The yen held gains that gave it the best start to the year among major currencies as a global stock selloff stoked demand for the safest assets.
Japan’s currency reached an 11-week high versus the dollar Monday after tensions flared between Saudi Arabia and Iran over the execution of a prominent Shiite cleric, and following a report that showed Chinese factory production continued to contract. Australia’s dollar maintained the biggest decline among developed-market currencies from the end of last year. A gauge of currency market volatility jumped to the highest in a month.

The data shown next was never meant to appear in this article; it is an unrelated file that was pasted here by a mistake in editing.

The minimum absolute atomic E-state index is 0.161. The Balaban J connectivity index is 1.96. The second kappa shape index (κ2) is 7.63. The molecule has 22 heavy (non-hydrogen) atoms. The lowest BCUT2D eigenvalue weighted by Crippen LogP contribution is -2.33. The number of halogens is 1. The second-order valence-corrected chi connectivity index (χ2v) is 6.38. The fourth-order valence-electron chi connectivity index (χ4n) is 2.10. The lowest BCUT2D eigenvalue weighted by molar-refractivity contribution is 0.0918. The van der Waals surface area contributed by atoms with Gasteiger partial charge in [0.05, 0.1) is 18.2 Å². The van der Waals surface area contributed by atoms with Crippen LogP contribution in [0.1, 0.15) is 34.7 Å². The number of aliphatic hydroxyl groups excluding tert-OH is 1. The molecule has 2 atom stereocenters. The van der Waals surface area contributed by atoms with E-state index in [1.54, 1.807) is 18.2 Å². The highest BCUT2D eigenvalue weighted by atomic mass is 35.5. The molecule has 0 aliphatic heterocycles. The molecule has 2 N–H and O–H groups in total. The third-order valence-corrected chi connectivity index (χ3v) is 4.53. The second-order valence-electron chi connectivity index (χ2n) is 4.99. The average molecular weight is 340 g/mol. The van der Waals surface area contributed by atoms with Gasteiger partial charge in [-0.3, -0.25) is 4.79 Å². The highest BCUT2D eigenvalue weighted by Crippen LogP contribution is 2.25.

“When a year starts like this, it’s often the case that you get volatility, so to think it will be over any time soon is probably being too optimistic,” said Etsuko Yamashita, chief economist at Sumitomo Mitsui Banking Corp. in New York. “Unless we get some good news to cancel the risk-off sentiment in the market, it would be difficult for dollar-yen to rebound.”
The yen was at 119.43 per dollar as of 9:24 a.m. in Tokyo from 119.44 Monday, when it climbed 0.6 percent compared with the end of last year. It advanced 0.1 percent to 129.28 per euro.
Australia’s dollar was little changed at 71.89 U.S. cents, having tumbled 1.3 percent from Dec. 31 through Monday’s close in New York.
The JPMorgan Global FX Volatility Index rose to 10.02 percent, the highest since Dec. 2.